There have been all kinds of slang and catch phrases through the years. We Boomers have gone through decades of our own. :There are generational phrases and words and there are regional ones.
There are ones that we hold onto and others that are no longer pertinent in our lives. Mostly we don't want to appear dated or more likely, ridiculous. "far out, groovy and right on" come to mind.
My husband grew up in northern Michigan just south of the Mackinac Bridge that connects the lower and upper peninsulas of Michigan. He went to college in Sault Ste. Marie, Michigan which also has a bridge that connects it to Sault Ste. Marie, Canada. Living that close to Canada, as long as I've known him he has used Canada's # 1 slang export. "Ay?" pronouced "A". Down here, at the Marine base, the guys kid him about it. It's regional, ay?
The words and phrases that amuse me most are the ones that I say still, that came from my Mother. Just last night Terry and I were changing our sheets on the bed. They are t-shirt sheets that have stretched out and are no longer square , so I told him they were "Whoppiejawed". He calmly said, "That's your mother ." Of course it is. So is Cattywampus.. What the heck? Also "Stoop". If your porch is not big enough to qualify as a porch, it is a stoop. Right? Terry had never heard that before he met my mother ( and me apparently). The one that drives him nuts is "stuffy". I cannot breathe if the room or car is stuffy. I think he's heard that a few times over the last 30 years. How do northerners communicate without these colorful terms?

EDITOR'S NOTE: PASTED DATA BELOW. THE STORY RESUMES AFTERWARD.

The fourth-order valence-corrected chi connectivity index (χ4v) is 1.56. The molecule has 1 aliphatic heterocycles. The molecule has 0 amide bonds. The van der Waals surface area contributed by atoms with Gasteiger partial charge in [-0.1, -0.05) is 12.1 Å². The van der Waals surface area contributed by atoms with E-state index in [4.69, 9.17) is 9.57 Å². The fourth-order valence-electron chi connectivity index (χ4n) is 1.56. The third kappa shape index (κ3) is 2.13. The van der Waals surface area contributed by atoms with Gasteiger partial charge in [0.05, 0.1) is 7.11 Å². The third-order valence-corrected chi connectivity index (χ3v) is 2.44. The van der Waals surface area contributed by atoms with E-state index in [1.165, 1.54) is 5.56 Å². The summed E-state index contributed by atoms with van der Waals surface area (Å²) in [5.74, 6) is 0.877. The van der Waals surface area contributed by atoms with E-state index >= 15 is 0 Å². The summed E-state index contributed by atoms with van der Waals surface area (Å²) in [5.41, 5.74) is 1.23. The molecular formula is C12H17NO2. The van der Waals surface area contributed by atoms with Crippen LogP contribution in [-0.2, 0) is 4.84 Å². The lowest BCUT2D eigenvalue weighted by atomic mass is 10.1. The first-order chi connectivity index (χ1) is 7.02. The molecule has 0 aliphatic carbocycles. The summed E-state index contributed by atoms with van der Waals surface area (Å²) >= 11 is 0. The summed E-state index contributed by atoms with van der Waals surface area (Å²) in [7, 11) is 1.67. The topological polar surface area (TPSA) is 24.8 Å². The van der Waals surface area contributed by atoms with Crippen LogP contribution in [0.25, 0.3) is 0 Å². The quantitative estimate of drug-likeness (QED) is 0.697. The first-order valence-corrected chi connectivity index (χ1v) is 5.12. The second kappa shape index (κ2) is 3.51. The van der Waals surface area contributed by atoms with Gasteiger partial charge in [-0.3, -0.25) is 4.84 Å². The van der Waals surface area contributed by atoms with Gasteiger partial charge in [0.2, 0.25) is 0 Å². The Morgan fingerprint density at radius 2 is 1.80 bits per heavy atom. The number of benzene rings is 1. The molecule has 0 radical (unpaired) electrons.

Mom with my younger daughters when they were little, about 20 years ago. They are 26 and 28 now. They had many saturday night sleepovers in Grammy's big bed.
I know, when we were children, my mother would say "See ya later alligator" to us and wait for the "after while crocodile." She had my daughters saying it when they were little too. So, forget the whole "Kibash". No way. I say "Heebie Jeebies" but I'm not sure if I got that from my mother.
I've also said " Run around like a chicken with its head cut off", Unfortunately, I saw that at about 5 years old, at one of my grandmother's and that's a sight that sticks with you. Lordy......
My father may have his favorites too, but because he worked nights and I was in school or working during the day, I rarely spent any time with him. In later years, after he retired, he was and is pretty much a loner so I didn't have the hours and hours of time with him like I did my mother. Her slang greatly influenced mine.
She had others that I didn't adopt. For instance: " Piddlin, Fit to be Tied, and Walking in Tall Cotton."
I'm sure my daughters could have their own list. Some of these have to stuck with them too.
Do you hear your parents slang or phrases coming out of your own mouth too? I'd love to hear what they are. I can't be the only one brainwashed out here.